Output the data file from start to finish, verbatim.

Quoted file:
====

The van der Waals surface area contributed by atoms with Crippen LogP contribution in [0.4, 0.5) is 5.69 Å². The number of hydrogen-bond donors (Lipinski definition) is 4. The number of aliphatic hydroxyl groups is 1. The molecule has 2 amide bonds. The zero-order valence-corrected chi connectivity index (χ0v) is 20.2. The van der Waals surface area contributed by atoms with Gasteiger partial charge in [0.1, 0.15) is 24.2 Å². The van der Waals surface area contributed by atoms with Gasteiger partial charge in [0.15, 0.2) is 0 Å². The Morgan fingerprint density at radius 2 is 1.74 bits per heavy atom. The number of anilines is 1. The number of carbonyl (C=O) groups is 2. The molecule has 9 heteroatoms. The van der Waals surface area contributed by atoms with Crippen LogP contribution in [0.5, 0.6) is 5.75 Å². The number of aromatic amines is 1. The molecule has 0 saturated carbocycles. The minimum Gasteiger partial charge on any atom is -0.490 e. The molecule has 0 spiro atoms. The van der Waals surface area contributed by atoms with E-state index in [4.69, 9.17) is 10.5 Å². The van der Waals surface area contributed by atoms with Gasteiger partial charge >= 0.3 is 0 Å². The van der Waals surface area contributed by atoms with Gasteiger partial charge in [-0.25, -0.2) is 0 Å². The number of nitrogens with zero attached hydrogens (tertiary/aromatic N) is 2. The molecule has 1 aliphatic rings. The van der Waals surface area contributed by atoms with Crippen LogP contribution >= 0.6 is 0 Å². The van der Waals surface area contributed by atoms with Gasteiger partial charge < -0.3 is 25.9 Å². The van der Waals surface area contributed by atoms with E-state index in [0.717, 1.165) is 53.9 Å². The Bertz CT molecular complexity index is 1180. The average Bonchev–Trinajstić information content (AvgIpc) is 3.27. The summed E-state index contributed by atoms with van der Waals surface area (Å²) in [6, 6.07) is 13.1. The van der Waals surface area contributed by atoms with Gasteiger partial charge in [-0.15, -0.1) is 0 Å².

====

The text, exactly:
The van der Waals surface area contributed by atoms with Crippen LogP contribution in [0.4, 0.5) is 5.69 Å². The number of hydrogen-bond donors (Lipinski definition) is 4. The number of aliphatic hydroxyl groups is 1. The molecule has 2 amide bonds. The zero-order valence-corrected chi connectivity index (χ0v) is 20.2. The van der Waals surface area contributed by atoms with Gasteiger partial charge in [0.1, 0.15) is 24.2 Å². The van der Waals surface area contributed by atoms with Gasteiger partial charge in [0.15, 0.2) is 0 Å². The Morgan fingerprint density at radius 2 is 1.74 bits per heavy atom. The number of anilines is 1. The number of carbonyl (C=O) groups is 2. The molecule has 9 heteroatoms. The van der Waals surface area contributed by atoms with Crippen LogP contribution in [0.5, 0.6) is 5.75 Å². The number of aromatic amines is 1. The molecule has 0 saturated carbocycles. The minimum Gasteiger partial charge on any atom is -0.490 e. The molecule has 0 spiro atoms. The van der Waals surface area contributed by atoms with E-state index in [4.69, 9.17) is 10.5 Å². The van der Waals surface area contributed by atoms with Gasteiger partial charge >= 0.3 is 0 Å². The van der Waals surface area contributed by atoms with Gasteiger partial charge in [-0.25, -0.2) is 0 Å². The number of nitrogens with zero attached hydrogens (tertiary/aromatic N) is 2. The molecule has 1 aliphatic rings. The van der Waals surface area contributed by atoms with Crippen LogP contribution >= 0.6 is 0 Å². The van der Waals surface area contributed by atoms with Gasteiger partial charge < -0.3 is 25.9 Å². The van der Waals surface area contributed by atoms with E-state index in [0.717, 1.165) is 53.9 Å². The Bertz CT molecular complexity index is 1180. The average Bonchev–Trinajstić information content (AvgIpc) is 3.27. The summed E-state index contributed by atoms with van der Waals surface area (Å²) in [6, 6.07) is 13.1. The van der Waals surface area contributed by atoms with Gasteiger partial charge in [-0.15, -0.1) is 0 Å².